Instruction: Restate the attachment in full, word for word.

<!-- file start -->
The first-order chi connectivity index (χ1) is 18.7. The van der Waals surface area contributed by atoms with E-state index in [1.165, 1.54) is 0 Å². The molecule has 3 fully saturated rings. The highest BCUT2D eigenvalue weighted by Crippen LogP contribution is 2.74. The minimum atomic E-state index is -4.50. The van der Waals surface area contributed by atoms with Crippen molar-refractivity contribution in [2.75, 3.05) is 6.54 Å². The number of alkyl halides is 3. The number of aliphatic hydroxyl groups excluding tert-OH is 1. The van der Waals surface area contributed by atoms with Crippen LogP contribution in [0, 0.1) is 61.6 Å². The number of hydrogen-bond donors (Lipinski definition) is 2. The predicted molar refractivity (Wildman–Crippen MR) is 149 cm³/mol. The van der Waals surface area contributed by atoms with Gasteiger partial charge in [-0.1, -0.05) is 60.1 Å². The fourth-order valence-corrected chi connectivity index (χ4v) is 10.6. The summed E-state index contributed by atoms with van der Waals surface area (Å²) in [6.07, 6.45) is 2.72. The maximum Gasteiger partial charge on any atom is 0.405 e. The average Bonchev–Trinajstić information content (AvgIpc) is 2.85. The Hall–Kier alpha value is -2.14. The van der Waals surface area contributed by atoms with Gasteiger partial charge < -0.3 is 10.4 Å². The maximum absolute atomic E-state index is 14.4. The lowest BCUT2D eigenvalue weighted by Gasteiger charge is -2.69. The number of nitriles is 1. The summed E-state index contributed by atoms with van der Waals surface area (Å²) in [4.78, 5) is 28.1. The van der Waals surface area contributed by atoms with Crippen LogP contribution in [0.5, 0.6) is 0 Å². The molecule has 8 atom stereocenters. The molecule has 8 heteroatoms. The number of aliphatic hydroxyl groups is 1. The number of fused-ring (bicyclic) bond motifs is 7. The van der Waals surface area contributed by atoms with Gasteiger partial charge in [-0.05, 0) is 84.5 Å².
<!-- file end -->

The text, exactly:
The first-order chi connectivity index (χ1) is 18.7. The van der Waals surface area contributed by atoms with E-state index in [1.165, 1.54) is 0 Å². The molecule has 3 fully saturated rings. The highest BCUT2D eigenvalue weighted by Crippen LogP contribution is 2.74. The minimum atomic E-state index is -4.50. The van der Waals surface area contributed by atoms with Crippen molar-refractivity contribution in [2.75, 3.05) is 6.54 Å². The number of alkyl halides is 3. The number of aliphatic hydroxyl groups excluding tert-OH is 1. The van der Waals surface area contributed by atoms with Crippen LogP contribution in [0, 0.1) is 61.6 Å². The number of hydrogen-bond donors (Lipinski definition) is 2. The predicted molar refractivity (Wildman–Crippen MR) is 149 cm³/mol. The van der Waals surface area contributed by atoms with Gasteiger partial charge in [-0.1, -0.05) is 60.1 Å². The fourth-order valence-corrected chi connectivity index (χ4v) is 10.6. The summed E-state index contributed by atoms with van der Waals surface area (Å²) in [6.07, 6.45) is 2.72. The maximum Gasteiger partial charge on any atom is 0.405 e. The average Bonchev–Trinajstić information content (AvgIpc) is 2.85. The Hall–Kier alpha value is -2.14. The van der Waals surface area contributed by atoms with Gasteiger partial charge < -0.3 is 10.4 Å². The maximum absolute atomic E-state index is 14.4. The lowest BCUT2D eigenvalue weighted by Gasteiger charge is -2.69. The number of nitriles is 1. The summed E-state index contributed by atoms with van der Waals surface area (Å²) in [4.78, 5) is 28.1. The van der Waals surface area contributed by atoms with Crippen LogP contribution in [0.5, 0.6) is 0 Å². The molecule has 8 atom stereocenters. The molecule has 8 heteroatoms. The number of aliphatic hydroxyl groups is 1. The number of fused-ring (bicyclic) bond motifs is 7. The van der Waals surface area contributed by atoms with Gasteiger partial charge in [-0.05, 0) is 84.5 Å².